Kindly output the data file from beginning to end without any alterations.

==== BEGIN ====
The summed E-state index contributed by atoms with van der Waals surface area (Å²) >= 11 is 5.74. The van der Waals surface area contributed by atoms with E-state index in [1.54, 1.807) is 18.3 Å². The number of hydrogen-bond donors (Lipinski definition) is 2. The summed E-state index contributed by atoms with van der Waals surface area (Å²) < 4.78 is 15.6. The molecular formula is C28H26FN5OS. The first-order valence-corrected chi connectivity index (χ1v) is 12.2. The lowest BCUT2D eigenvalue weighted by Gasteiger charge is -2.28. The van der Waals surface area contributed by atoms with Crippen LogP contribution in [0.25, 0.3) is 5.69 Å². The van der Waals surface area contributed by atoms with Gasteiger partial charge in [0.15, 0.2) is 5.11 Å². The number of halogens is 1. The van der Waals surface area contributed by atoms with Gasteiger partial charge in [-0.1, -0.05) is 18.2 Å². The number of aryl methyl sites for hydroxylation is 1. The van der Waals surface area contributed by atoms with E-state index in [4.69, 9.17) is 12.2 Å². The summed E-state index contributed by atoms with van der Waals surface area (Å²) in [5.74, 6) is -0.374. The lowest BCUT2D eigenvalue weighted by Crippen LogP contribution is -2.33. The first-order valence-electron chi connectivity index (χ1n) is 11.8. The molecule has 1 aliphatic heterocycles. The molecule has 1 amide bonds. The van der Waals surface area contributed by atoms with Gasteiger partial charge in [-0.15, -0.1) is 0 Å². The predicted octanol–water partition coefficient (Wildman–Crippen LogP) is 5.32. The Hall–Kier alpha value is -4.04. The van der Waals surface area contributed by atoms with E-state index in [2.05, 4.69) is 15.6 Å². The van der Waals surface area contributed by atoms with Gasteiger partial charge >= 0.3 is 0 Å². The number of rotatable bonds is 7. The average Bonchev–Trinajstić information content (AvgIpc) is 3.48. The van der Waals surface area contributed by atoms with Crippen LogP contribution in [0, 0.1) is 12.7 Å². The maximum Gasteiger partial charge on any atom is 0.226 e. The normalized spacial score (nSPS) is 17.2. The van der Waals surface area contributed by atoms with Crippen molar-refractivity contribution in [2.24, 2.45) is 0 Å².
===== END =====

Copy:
The summed E-state index contributed by atoms with van der Waals surface area (Å²) >= 11 is 5.74. The van der Waals surface area contributed by atoms with E-state index in [1.54, 1.807) is 18.3 Å². The number of hydrogen-bond donors (Lipinski definition) is 2. The summed E-state index contributed by atoms with van der Waals surface area (Å²) < 4.78 is 15.6. The molecular formula is C28H26FN5OS. The first-order valence-corrected chi connectivity index (χ1v) is 12.2. The lowest BCUT2D eigenvalue weighted by Gasteiger charge is -2.28. The van der Waals surface area contributed by atoms with Crippen LogP contribution in [0.25, 0.3) is 5.69 Å². The van der Waals surface area contributed by atoms with Gasteiger partial charge in [0.15, 0.2) is 5.11 Å². The number of halogens is 1. The van der Waals surface area contributed by atoms with Gasteiger partial charge in [-0.1, -0.05) is 18.2 Å². The number of aryl methyl sites for hydroxylation is 1. The van der Waals surface area contributed by atoms with E-state index in [4.69, 9.17) is 12.2 Å². The summed E-state index contributed by atoms with van der Waals surface area (Å²) in [5.74, 6) is -0.374. The lowest BCUT2D eigenvalue weighted by Crippen LogP contribution is -2.33. The first-order valence-electron chi connectivity index (χ1n) is 11.8. The molecule has 1 aliphatic heterocycles. The molecule has 1 amide bonds. The van der Waals surface area contributed by atoms with Gasteiger partial charge in [-0.15, -0.1) is 0 Å². The predicted octanol–water partition coefficient (Wildman–Crippen LogP) is 5.32. The Hall–Kier alpha value is -4.04. The van der Waals surface area contributed by atoms with E-state index in [2.05, 4.69) is 15.6 Å². The van der Waals surface area contributed by atoms with Gasteiger partial charge >= 0.3 is 0 Å². The number of rotatable bonds is 7. The average Bonchev–Trinajstić information content (AvgIpc) is 3.48. The van der Waals surface area contributed by atoms with Crippen LogP contribution in [0, 0.1) is 12.7 Å². The maximum Gasteiger partial charge on any atom is 0.226 e. The normalized spacial score (nSPS) is 17.2. The van der Waals surface area contributed by atoms with Crippen molar-refractivity contribution in [2.24, 2.45) is 0 Å².